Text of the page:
Showing posts with label creation. Show all posts
Showing posts with label creation. Show all posts

Sunday, 22 September 2013

The Third Creation Narrative (Genesis 5)

I wrote in late May about the supposedly dull genealogy at the beginning of Matthew's gospel (which can be found here), and it would seem that Genesis 5, entirely dedicated to genealogy, is another dull chapter. I think that appearance is misleading.

I had a look to see what some important Christian figures had said about this chapter to get a more rounded view, so I had a look at John Calvin's commentary on Genesis: nothing about the genealogy itself, just a little about the opening phrase and on the very ending, connecting it to the Flood, plus a paragraph or two on Enoch. This seems a general trend, though I only had a cursory glance. To remedy this, I would like to give a sketch of why I think Genesis 5 is a third creation account (after Genesis 1, Genesis 2) and why it is a fascinating story which sets the scene for the enigmatic verses at the beginning of chapter 6.

We must first ask a question: what does a creation narrative contain, and what issues does it seek to address? These accounts contain explanations of origins, of where the audience came from. Although the term is anachronistic if read back into the times of the ancient Israelites, they seem to set up a certain metaphysical perspective on the world, or more narrowly on humans' role in it. Thus, Genesis 1 presents a highly theocentric metaphysical view of the world, where everything is at a word away from God's command, everything is ordered and tidy, and humankind has a great dignity as well as the task to be fruitful and have dominion over the Earth. Genesis 2, on the other hand, which truly does stand alone in a sense (though is obviously made more rounded with Genesis 1) is a very anthropomorphic picture of God's hand in creation, with God hand-crafting humankind from the earth of the ground, and is said to "plant a garden in the east" (2:8). Combined we see God as entirely transcendent and beyond everything, and at the same time God as walking with us and bringing about growth in our midst - "imminently transcendent."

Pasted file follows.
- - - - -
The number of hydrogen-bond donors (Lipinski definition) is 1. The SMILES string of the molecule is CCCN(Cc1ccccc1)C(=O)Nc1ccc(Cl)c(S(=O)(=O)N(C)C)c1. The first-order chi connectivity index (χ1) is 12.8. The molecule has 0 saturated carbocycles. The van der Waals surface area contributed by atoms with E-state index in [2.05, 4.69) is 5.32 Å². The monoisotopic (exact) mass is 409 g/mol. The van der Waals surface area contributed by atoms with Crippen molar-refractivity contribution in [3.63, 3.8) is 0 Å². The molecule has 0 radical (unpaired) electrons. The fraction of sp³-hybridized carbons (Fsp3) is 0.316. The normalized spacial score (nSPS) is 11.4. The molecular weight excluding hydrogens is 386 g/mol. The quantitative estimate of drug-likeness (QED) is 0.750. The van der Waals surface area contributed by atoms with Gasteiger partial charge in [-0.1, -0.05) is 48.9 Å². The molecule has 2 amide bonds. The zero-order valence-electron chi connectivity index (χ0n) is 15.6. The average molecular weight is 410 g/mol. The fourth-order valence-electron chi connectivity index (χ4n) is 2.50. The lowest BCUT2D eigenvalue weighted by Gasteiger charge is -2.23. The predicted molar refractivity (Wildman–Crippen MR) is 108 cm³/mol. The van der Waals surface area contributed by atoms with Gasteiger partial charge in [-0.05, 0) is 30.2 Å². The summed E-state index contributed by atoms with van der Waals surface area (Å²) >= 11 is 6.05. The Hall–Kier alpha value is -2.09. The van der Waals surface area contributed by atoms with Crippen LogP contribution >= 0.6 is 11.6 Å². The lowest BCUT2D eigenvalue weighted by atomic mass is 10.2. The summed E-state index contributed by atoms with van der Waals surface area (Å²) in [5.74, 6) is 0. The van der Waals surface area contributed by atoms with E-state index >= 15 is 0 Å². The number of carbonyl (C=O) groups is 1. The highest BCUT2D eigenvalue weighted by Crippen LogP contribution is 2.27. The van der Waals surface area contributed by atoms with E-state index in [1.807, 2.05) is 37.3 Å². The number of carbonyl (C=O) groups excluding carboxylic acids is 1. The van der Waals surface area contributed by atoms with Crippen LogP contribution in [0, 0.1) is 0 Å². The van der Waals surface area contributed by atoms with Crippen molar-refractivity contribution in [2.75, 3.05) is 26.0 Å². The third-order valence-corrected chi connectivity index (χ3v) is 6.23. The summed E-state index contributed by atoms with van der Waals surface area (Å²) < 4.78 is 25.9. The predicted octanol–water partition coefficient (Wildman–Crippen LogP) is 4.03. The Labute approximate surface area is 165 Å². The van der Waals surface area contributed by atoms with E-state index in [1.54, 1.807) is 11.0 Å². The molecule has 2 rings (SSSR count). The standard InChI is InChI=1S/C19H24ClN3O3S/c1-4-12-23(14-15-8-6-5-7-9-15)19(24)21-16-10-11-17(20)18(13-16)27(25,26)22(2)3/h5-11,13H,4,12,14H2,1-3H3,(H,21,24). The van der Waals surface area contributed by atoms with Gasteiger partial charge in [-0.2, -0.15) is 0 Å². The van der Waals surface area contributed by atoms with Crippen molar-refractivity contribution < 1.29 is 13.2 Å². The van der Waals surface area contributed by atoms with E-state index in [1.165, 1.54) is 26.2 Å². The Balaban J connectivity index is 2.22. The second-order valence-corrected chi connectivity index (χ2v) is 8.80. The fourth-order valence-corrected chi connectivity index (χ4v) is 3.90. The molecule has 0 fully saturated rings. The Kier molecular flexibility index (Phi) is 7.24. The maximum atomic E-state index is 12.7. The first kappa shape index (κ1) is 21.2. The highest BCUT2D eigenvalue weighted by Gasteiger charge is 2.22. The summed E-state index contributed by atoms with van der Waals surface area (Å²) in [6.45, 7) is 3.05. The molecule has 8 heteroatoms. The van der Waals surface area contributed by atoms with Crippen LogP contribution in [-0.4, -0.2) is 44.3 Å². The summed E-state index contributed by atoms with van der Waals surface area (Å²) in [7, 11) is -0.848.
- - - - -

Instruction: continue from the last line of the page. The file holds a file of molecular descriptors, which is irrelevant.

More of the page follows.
I propose that Genesis 5 is similarly a creation account: it begins with God once again being said to create man, in the likeness of God, male and female he created them, then he blessed them (v. 1). In this way, it echoes directly the similar statement in Genesis 1. Except unlike what we learn in Genesis 2, Adam is not said to father Cain, but Seth. Cain is completely forgotten, and interestingly, Eve is also forgotten - neither appears again in the Hebrew Bible, though they are both mentioned in the Christian New Testament.

In fact, there's not much mention of anything going wrong in Genesis 5 at all. The harshness of life suggested by the curse in Genesis 4 seems forgotten. The fratricide of Genesis 4 between Cain and Abel seems forgotten, as everyone seems to live peacefully. The line of Seth which came about almost as a fruit of that murder seems to be doing just fine. Calvin makes a long point about death, but I think for the original audience, un-immersed as they were in the eternal life and "death as the curse of sin" theology of centuries later after God's revelation in Christ, the long life and numerous children spelled peaceful success for the children of Adam in the line of Seth.

The line of Seth contrasts itself with the line of Cain directly as even the names resemble, or are even copied: Cain-Cainan, Enoch-Enosh, Irad-Iared, Mehujael-Mahalel, et cetera. Cain's Enoch had his name attached to a city, whereas Seth's Enoch walks with God. Lamech of Cain and Lamech of Seth also contrast similarly.

This would all be accomplished if the text said "lived a long life" after each patriarch, and left it at that. There seems to be no precedent for having details about when the first son (note the text has females but it is the first son which is mentioned in each case) was born or how old exactly the men were at their time of death. It indicates a great longevity - one I admit that I am unsure about - but it is nonetheless fairly superfluous.